I got nothing against Christmas. Hell, I don’t even mind the month-long pummeling of well-wishes and good-cheer tidings. My problem is simply that Christians haven’t met us half-way on this one. They haven’t co-opted any of our Chanukah stuff. Because if what my wife tells me is true—that the Christmas Tree and all its accoutrements are originally Pagan traditions—then what’s the big deal with stealing one more?
So I appeal to you now, Ye Merry Christians of America!! Please. Why not celebrate our common roots, this year, and incorporate a little Judaica into your Christmas Season? This year, why not go ahead and spin a dreidel? Eat a latka. Put on an old Woody Allen record.
What could it hurt, right?
Chappy Cholidays, everyone!!!
from the Kennedy Center website:
About the Mark Twain Prize
“The Mark Twain Prize recognizes people who have had an impact on American society in ways similar to the distinguished 19th century novelist and essayist best known as Mark Twain. As a social commentator, satirist and creator of characters, Samuel Clemens was a fearless observer of society, who startled many while delighting and informing many more with his uncompromising perspective of social injustice and personal folly. He revealed the great truth of humor when he said “against the assault of laughter nothing can stand.”
The event is created by the Kennedy Center, and executive producers Mark Krantz, Bob Kaminsky, Peter Kaminsky, and Cappy McGarr. The Kennedy Center established The Mark Twain Prize for American Humor in October 1998, and it has been televised annually. Recipients of the Kennedy Center Mark Twain Prize have been Richard Pryor (1998), Jonathan Winters (1999), Carl Reiner (2000), Whoopi Goldberg (2001), Bob Newhart (2002), Lily Tomlin (2003), Lorne Michaels (2004), Steve Martin (2005), Neil Simon (2006), Billy Crystal (2007), George Carlin (2008), Bill Cosby (2009), and Tina Fey (2010).”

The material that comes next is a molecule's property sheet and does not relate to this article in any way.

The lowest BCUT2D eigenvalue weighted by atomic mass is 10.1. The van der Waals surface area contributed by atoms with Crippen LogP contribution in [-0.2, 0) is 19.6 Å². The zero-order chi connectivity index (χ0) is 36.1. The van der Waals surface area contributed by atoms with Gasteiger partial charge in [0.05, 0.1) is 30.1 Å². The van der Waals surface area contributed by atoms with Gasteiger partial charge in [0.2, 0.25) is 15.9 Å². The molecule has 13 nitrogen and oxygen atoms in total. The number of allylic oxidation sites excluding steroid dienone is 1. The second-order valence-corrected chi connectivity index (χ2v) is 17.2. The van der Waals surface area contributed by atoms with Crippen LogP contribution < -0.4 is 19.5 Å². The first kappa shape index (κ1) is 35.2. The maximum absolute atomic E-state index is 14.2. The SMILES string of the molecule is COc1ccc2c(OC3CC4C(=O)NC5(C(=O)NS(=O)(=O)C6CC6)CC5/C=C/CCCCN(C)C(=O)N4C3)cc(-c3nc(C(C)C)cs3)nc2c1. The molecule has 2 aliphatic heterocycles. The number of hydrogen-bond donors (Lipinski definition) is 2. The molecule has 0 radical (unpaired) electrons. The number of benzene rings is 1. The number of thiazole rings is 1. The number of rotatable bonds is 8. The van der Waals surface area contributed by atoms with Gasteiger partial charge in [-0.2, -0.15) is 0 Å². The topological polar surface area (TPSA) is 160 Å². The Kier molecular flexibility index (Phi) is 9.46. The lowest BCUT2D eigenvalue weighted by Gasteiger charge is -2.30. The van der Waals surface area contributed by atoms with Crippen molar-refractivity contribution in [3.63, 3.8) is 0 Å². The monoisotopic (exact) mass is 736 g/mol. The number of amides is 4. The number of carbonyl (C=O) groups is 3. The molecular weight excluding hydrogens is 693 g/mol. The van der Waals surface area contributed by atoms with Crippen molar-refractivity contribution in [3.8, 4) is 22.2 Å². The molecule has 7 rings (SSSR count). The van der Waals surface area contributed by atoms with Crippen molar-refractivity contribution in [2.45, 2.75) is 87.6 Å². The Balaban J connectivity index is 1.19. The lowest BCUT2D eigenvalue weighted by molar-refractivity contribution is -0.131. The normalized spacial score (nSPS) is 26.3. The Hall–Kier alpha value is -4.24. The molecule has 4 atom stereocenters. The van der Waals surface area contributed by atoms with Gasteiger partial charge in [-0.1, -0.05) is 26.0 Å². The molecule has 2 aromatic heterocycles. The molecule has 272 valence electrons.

The award seemingly always generates a good deal of discussion, sometimes consternation, on the Mark Twain Forum discussion list. Over the years, posters there have suggested others who deserve the award. I have placed some of these nominated folks in a poll below.
So, here is your chance to have a say in next year’s award–not any sort of say that matters at all, but a say. Vote–it’s your scholarly duty.
Feel free to comment on this year’s show, or to nominate people for next year’s poll…
As Americans pushed west from the Atlantic seaboard, they formed settlements here and there. In those days before radio or television, they established in nearly every settlement what they called “literary societies,” which met once a month at the schoolhouse or church to provide entertainment. In the intervening days the settlers memorized and rehearsed their presentations.